Record every single expense!

Like I mentioned before, tracking your small business’s expenses is an easy practice. It’s so easy in fact, many people just assume they are doing it correctly when in reality they are missing steps that will cost them time and money in the long run. One of the steps that is easy to gloss over is recording every single expense. No matter how small the transaction, be sure to record everything that your company spends money on. This will come in handy during tax filing because even though each small transaction may seem insignificant, together they can add up to huge tax savings. For transactions using a credit card, it is easy enough to track each transaction since they are typically recorded online on the bank’s website. Where most field service business owners fail in tracking every transaction is tracking cash transactions. These are tough to track because they require the additional step of keeping receipts. One way to help alleviate this set a strict routine of entering all cash receipts as transactions in your accounting software at the end of each day. Strictly following a routine like this will save you time when tax season comes along, and ensure that you don’t leave any money on the table.

The most important step to tracking expenses is to create a routine or schedule to audit your expenses. This should be something that happens regularly, in varying intervals. For example, at the end of each workday, be sure to enter all cash receipts as transactions in your accounting software. At the end of the week, be sure to double-check that you did not include any personal transactions alongside your business transactions. At the end of the month or quarter, audit your audits, meaning you double-check any random cash receipts that you have laying around at the office or home and make sure they are all entered. This is also a good time to check your personal accounts for any transactions that you may have made for the business and get those entered into your accounting software accordingly. When the time comes for filing taxes at the end of the year, you can rest assured that your numbers are both complete and accurate, because you were vigilant in tracking all of your business expenses!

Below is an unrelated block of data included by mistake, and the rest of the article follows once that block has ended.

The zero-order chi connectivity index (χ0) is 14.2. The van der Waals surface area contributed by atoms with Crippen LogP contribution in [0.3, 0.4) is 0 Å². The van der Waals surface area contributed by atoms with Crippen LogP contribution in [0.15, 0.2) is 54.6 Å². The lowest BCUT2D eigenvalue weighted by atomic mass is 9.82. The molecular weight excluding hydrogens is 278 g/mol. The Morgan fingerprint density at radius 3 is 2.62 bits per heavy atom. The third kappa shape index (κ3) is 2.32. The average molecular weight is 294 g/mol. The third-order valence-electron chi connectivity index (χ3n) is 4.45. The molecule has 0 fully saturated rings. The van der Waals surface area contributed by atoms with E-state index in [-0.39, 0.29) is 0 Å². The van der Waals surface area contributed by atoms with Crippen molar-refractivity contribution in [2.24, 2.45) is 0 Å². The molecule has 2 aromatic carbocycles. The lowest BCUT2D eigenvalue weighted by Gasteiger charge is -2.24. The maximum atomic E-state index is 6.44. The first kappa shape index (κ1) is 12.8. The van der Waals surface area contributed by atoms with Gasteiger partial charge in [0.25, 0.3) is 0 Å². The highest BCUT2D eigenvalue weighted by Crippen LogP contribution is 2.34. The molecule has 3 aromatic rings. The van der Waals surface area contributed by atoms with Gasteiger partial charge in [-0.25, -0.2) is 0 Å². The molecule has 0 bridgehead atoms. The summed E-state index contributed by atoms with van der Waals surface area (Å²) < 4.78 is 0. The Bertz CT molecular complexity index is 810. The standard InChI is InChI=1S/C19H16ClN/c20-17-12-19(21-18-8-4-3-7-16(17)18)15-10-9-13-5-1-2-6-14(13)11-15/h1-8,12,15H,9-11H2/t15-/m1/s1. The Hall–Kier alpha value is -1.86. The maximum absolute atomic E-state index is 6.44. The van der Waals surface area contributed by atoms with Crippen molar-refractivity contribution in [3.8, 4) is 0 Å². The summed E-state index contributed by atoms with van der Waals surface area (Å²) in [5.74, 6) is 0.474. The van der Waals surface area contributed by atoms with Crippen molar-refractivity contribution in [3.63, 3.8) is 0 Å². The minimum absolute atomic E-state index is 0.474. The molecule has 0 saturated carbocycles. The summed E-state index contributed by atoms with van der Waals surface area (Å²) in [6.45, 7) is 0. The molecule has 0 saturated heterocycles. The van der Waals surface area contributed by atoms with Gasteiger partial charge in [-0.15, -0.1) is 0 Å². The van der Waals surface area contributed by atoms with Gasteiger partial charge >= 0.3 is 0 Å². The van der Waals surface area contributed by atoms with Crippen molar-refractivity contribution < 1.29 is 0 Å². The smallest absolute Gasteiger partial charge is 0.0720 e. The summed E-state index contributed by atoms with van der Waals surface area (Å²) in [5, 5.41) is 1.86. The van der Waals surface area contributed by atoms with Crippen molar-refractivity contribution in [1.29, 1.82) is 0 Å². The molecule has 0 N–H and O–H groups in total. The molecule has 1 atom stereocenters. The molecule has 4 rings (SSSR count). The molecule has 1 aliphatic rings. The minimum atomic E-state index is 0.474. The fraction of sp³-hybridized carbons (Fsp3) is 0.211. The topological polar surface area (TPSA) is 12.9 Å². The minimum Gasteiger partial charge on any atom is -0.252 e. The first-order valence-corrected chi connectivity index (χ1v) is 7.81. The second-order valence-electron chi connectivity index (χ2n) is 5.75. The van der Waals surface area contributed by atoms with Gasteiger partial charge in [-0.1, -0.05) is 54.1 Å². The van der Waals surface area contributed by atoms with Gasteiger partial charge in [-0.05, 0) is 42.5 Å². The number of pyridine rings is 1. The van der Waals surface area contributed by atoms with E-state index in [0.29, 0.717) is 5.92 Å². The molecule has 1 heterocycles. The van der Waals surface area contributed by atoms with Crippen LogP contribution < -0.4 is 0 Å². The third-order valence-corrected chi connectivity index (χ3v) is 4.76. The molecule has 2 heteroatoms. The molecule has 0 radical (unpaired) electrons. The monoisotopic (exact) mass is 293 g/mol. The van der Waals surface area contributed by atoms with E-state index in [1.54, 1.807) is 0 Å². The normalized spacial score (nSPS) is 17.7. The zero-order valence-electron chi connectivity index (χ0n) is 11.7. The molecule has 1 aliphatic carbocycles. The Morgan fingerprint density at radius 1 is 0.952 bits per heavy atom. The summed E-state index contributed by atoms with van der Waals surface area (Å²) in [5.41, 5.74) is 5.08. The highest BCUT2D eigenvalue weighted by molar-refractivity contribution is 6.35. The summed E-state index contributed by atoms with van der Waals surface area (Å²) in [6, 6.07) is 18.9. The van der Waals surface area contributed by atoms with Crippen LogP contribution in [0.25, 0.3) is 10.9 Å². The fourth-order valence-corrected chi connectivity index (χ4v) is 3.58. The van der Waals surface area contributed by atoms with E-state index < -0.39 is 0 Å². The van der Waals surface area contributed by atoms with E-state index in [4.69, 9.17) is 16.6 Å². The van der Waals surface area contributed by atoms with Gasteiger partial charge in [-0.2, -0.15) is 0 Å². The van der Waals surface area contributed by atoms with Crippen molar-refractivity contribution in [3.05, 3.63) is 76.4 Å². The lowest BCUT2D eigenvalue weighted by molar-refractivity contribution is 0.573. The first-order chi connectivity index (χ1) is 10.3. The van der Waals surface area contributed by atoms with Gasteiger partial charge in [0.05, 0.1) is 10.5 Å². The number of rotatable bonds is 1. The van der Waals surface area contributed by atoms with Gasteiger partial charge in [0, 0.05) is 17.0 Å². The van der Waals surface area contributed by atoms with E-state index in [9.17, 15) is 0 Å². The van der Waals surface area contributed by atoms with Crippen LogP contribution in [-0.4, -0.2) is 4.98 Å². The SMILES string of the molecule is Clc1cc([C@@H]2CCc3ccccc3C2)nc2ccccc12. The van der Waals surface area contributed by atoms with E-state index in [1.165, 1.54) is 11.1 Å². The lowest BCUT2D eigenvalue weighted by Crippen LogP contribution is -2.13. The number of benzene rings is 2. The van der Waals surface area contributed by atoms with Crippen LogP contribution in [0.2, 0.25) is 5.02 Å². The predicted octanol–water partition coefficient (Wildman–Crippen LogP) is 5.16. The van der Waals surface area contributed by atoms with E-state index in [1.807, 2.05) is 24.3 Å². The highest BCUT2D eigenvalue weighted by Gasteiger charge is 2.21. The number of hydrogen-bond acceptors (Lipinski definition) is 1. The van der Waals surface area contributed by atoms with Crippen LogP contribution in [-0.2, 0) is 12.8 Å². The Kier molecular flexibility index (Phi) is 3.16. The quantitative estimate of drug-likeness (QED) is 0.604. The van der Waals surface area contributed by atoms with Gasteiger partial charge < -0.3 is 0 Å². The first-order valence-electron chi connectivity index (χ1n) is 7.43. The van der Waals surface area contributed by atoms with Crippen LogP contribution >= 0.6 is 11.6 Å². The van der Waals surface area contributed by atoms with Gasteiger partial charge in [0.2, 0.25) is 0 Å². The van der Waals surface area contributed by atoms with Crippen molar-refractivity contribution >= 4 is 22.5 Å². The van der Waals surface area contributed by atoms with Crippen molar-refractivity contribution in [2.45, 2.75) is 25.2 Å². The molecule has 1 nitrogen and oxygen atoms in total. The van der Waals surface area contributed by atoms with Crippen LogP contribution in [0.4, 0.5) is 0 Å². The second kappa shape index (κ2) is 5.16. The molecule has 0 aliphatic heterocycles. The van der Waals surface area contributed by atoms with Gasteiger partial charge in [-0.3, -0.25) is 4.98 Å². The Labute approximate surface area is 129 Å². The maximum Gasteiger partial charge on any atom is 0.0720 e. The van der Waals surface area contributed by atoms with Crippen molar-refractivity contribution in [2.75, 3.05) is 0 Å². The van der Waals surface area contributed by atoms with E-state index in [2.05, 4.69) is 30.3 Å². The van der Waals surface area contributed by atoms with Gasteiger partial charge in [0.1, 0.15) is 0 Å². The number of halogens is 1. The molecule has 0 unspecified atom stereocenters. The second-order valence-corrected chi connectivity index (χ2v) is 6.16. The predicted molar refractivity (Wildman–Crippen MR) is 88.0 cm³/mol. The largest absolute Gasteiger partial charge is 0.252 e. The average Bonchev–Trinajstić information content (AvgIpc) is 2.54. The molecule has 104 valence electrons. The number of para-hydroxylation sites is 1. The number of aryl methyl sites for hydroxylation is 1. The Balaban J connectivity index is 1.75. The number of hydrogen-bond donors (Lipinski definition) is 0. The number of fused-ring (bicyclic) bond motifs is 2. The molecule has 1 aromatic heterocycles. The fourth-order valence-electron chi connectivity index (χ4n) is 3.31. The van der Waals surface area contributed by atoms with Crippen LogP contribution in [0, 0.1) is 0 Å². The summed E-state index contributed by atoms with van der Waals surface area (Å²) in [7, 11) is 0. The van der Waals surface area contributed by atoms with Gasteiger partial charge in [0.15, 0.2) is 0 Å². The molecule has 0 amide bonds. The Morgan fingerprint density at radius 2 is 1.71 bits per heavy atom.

Use a Reputable Resource

We’ve come to the last basic best practice for small business accounting, which is using resources for small business accounting information. This best practice is a must for field service business owners, but it can be difficult to find out where to start. Don’t worry! We have you covered! The following resources will help you find all the information you need to answer most of your questions regarding small business accounting.

QuickBooks community

The QuickBooks Community page is an excellent resource for those who are using QuickBooks (which we highly recommend!). This is the go-to destination for any questions you might have regarding QuickBooks, whether it be QuickBooks Online or the QuickBooks desktop application. The page is filled with posts from other small business owners just like you, and since the community has been around for such a long time, there is a good chance that any questions you may have, have already been answered by someone on one of the QuickBooks community threads. QuickBooks Community has a ranking system that helps users have confidence in the answers provided by other users. Users can vote on the helpfulness of each answer, and the most helpful answers find their way to the top of the thread, making them easy to find. Users with the most helpful answers will be denoted by badges they have earned over time; you can trust that the information coming from users with lots of badges is legitimate and useful. Being able to see exactly how other business owners are using the software in the real world is a great resource, and that is exactly what QuickBooks Community allows you to do!